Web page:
Stroman’s friend and co-worker Marco Barker said her faith has played an important role in her activism.
“I know that she believes in her faith and, that for her, it has been a source of strength that I know of,” Barker said. “And I know that it has also been a place of refuge, particularly when she’s had to make difficult decisions and have difficult dialogue.”
In receiving her award, Stroman quoted Peter Levine, a trauma expert and author: “‘If you bring forth that which is within you, then that which is within you will be your salvation. If you do not bring forth that which is within you, then that which is within you will destroy you,” Stroman said. “I’ve come full circle in trusting that my activism and my service is my salvation.”
Reyna Rivera, a social worker at Carrboro Elementary School, was the final individual recipient of the Pauli Murray award. Rivera was introduced by friend and co-worker Meridith McMonigle. McMonigle said Rivera created the community organizing and leadership development course, Mujeres Unidas y Activas, for Spanish-speaking mothers and revived the Radical Interventions for Student Equity (RISE), the African American parent leadership program.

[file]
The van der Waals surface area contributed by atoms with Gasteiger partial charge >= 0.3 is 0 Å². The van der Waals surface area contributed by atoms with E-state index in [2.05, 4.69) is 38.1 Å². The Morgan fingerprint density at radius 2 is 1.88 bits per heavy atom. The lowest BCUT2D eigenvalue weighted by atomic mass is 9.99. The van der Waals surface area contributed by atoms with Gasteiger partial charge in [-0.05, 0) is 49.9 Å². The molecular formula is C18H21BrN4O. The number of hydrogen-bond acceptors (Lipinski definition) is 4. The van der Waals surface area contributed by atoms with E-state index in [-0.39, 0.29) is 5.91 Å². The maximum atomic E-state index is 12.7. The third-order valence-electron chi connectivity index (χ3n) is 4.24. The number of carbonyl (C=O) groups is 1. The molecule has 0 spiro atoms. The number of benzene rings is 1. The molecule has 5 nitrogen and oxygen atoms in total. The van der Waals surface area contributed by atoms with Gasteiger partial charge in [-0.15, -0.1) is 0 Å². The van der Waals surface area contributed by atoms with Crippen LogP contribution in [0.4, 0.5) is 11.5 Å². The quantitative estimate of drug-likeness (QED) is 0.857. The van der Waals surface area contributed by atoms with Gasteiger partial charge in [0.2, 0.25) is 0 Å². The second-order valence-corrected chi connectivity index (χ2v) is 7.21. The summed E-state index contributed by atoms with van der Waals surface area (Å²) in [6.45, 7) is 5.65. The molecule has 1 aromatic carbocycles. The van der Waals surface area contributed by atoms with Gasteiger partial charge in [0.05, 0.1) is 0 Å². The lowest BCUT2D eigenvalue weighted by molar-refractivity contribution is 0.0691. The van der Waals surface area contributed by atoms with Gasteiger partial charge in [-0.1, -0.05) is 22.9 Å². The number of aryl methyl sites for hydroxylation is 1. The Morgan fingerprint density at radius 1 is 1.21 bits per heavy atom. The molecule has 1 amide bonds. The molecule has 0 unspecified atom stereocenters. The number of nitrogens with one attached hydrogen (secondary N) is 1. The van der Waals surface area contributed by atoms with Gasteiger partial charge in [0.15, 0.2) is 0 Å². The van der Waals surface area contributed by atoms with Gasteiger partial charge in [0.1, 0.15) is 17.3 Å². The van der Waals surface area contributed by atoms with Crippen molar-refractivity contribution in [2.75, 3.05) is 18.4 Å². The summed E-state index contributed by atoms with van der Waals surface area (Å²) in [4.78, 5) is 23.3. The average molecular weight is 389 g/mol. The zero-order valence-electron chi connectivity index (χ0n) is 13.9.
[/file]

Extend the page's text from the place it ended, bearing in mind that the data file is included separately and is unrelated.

A native of Puerto Rico, Rivera said she lived a life dedicated to social justice abroad. She talked about her life in Mexico, where she participated in the Zapatista Movement and helped indigenous peoples and poor farmworkers fight for basic rights, including land ownership, education and peace.
“As I made the decision to leave what are comforts – materialistic comforts – to go live in the mountains, there was a quote that guided me and continues to,” Rivera said upon receiving her award. “It’s by Lao Tzu from China, 700 B.C. It says: Go to the people. Live with them. Learn from them. Love them. Start with what they know. Build with what they have. And, with the best leaders, when the work is done, the task accomplished, the people themselves will say, ‘We have done this ourselves.’”